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The sweet spot: How to keep your pump operating near its Best Efficiency Point (BEP)

Each pump has what is called a ‘best efficiency point’ (BEP) or sweet-spot – a combination of head and flow rate where it will deliver its best performance in terms of both energy efficiency and service life.

A key to getting the best overall system performance is to make sure that each pump in the system is operating as close as possible to its BEP.  Not only does this give you the best return on your energy dollar, but doing so will reduce your maintenance costs as well.  Pumps run most smoothly and have the longest service lives when operated near their BEP.

How can you determine if your pump is operating close enough to its Best Efficiency Point?  First identify your operating point by finding where your pump performance curve and system curve intersect.  The pump manufacturer will supply you with the pump curve, but determining your system curve is up to you.  You’ll need to calculate this using a number of variables such as pressure, metering units, volume and resistance.

Once you have your pump curve and system curve, you can see your operating point which is where the two curves intersect.  The pump manufacturer will identify where BEP is on the pump curve. The relationship between your operating point and your BEP can tell you a lot about what you can expect from your pump and its surrounding system.  The graph below shows if you are operating to the left of your BEP you can expect all sorts of system symptoms from cavitation and overheating to recirculation depending on how far from BEP you are.  If you fall to the right of BEP your pump is likely requiring more maintenance and replacement parts than it should be or experiencing cavitation in more extreme examples.  As the graph below shows, best practice is to be somewhere between 10% to the left of BEP and 5% to the right.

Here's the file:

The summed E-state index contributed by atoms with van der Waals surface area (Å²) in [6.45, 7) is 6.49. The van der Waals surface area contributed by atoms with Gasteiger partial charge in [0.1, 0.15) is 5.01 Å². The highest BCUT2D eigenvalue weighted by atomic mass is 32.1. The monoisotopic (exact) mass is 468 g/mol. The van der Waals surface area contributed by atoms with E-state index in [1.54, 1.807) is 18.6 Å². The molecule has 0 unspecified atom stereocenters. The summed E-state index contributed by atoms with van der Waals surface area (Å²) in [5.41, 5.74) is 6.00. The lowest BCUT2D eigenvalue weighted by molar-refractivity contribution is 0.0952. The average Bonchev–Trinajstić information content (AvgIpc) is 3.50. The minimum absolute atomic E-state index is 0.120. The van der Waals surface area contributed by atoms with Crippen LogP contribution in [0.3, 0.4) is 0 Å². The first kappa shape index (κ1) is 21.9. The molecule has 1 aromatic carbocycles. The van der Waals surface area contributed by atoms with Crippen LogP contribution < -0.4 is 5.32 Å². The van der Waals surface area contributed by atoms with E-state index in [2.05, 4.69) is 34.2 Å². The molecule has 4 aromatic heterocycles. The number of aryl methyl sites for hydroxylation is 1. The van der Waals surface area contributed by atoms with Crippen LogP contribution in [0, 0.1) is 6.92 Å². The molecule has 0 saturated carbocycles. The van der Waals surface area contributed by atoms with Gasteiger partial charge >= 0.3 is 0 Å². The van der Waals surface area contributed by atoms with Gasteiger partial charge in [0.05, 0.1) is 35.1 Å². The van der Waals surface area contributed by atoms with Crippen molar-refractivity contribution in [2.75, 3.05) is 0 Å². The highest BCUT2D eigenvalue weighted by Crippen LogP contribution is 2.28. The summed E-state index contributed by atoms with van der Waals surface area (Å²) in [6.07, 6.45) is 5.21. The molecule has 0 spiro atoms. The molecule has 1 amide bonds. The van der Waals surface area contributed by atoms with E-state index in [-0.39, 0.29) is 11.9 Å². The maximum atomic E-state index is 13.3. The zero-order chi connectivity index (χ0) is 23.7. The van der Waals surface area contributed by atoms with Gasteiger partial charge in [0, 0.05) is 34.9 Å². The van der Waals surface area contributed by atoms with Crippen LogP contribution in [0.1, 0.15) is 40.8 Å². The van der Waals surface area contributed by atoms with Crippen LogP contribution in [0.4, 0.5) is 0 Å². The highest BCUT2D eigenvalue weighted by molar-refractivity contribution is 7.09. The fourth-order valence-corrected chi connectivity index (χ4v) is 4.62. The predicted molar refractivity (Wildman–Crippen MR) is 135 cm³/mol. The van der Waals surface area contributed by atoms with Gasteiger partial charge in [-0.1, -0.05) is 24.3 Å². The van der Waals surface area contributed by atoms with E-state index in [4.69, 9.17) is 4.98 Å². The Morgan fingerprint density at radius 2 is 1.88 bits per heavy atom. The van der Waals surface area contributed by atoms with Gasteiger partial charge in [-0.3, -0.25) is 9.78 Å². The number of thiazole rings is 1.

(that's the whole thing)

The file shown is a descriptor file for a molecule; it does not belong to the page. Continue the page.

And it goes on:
Of course selecting the right pump for your system is of the utmost importance, but that doesn’t guarantee that your pump is still operating near BEP.  In real life, systems change over time.  There are increases or decreases in system demand, and corrosion or sediment build-up in pipes can increase friction and demand different pressure.  Additional fittings such as valves, elbows, or flanges either upstream or downstream of the pump can also change your system curve.

If your system is experiencing some of the symptoms mentioned above and you expect your pump isn’t running near BEP, or if you know your system has changed significantly since pump selection, we can help get your system back on track!  Our SES (System Efficiency Services) can provide a deep understanding of what is going on in your system and our experienced engineers can interpret this information into actionable suggestions which not only decrease maintenance needs but also increase the energy efficiency of your system.  Another option which can actually shift your pump curve and BEP closer to your operating point without replacing the entire pump is impeller trimming.

If you’d like to look into increasing your system’s efficiency or have additional questions, don’t hesitate to contact us.  We’ve built our business on helping customers just like you to get the most from their systems.